O holy Brigid, thou didst become sublime through thy humility, and didst fly on the wings of thy longing for God. When thou didst arrive in the Eternal City and appear before thy Divine Spouse, wearing the crown of virginity, thou didst keep thy promise to remember those who have recourse to thee. Thou dost shower grace upon the world, and dost multiply miracles. Intercede with Christ our God that He may save our souls.
A relic of St. Brigid’s cloak
A piece of an Irish woolen cloak, said to be St. Brigid’s, is in a reliquary in a church in Belgium.
St. John the Almsgiver: It seems somehow appropriate that the Orthodox Church commemorates St. John the Almsgiver just before the Advent begins.
St. Elizabeth the Dragon-Slayer: The emperor gave St. Elizabeth land for her community. But the land was worthless, because of the dragon.
The Life of St. Brigid: If you love St. Brigid, you need this picture-book hagiography.
Buy the Books!
These delightfully diverse books provide disability representation (Elizabeth, one of the main characters, is an ambulatory wheelchair user). They also give Orthodox Christian children the rare opportunity to see themselves in books, and children who are not Orthodox the chance to see cultural practices they may not be familiar with.
FINALIST IN THE 2015 USA BEST BOOK AWARDS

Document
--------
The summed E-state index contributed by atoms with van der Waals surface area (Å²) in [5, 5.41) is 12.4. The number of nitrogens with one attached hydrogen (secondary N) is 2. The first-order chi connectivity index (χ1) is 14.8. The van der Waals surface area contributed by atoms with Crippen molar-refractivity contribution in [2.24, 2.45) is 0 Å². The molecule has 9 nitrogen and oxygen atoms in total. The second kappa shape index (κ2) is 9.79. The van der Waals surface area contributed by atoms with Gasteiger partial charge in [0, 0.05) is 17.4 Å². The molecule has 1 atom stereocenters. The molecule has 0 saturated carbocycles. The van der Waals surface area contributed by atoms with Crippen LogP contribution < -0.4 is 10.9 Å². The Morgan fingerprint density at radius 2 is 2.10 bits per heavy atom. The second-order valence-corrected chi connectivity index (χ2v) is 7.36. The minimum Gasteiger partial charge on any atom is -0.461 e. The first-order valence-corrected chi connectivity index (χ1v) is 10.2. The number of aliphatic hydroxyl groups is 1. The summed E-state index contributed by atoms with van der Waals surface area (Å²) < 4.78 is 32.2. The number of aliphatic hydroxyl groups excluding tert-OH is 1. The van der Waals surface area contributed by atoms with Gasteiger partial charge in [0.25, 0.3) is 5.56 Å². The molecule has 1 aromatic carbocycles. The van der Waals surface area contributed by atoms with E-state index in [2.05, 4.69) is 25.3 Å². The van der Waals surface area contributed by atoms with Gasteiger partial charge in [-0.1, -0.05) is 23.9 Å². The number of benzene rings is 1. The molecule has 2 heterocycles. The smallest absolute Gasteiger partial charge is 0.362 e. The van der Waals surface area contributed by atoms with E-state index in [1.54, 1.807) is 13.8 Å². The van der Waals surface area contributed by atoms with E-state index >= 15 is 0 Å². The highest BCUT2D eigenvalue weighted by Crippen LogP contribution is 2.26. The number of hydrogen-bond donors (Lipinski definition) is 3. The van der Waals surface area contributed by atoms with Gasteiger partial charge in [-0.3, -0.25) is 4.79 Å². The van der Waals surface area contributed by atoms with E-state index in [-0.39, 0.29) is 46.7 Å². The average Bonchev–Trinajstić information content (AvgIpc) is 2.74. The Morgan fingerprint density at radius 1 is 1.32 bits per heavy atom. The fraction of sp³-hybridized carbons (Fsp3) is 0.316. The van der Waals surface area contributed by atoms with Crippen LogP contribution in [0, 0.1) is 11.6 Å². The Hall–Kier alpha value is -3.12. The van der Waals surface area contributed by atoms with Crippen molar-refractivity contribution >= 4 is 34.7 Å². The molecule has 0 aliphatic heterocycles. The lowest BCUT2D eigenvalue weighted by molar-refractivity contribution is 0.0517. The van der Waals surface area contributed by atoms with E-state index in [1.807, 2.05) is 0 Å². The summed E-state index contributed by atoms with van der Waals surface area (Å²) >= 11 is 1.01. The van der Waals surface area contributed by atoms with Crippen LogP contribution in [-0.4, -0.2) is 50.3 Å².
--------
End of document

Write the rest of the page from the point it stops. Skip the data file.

Catherine doesn’t like vegetables. She doesn’t like naps. She doesn’t like it when her mom combs her hair. She loves hot dogs, chocolate cake, and her best friend, Elizabeth. Most of all, she loves Pascha! Pascha, the Orthodox Christian Easter, is celebrated in the middle of the night, with processions and candles and bells and singing. And Catherine insists that she’s not a bit sleepy.
Celebrate the joy of Pascha through the magic of a book: Catherine’s Pascha. Available on Amazon, Bookshop.org, and my webstore.
The Saint Nicholas Day Snow
Shoes or stockings? Horse or sleigh? Does St. Nicholas visit on December 6 or on Christmas Eve? Will a little girl’s prayer be answered? When Elizabeth has to stay at Catherine’s house, she’s worried about her grandmother, and worried that St. Nicholas won’t find her. The grownups, though, are worried about snow.
Celebrate the wonder of St. Nicholas Day through the magic of a book: The Saint Nicholas Day Snow. Available on Amazon, Bookshop.org, or my webstore.
In the celtic tradition her name is Brid pronounced Breed or Brigit, pronounced Breet. Her well at Kildare a healing site; she is the sacred heart of fire, animal husbandry (eweing), blacksmithing, marriage motherhood, poetry – you name it. The all young talented protection goddess. The tradition for 2/2 is melt down your leftover candles from last year, rewick and proceed to the blessing of the candles to light your way from Imbloc through the winter to the spring and on.
A woman calling a powerful ruler who doesn’t care about the poor to account – thanks for the blog, I didn’t know much about Saint Brigid (or pretty much any saint, other than the obvious ones where what I know is probably wrong). Timely!
Great to know about St. Brigid. Thanks, Charlotte.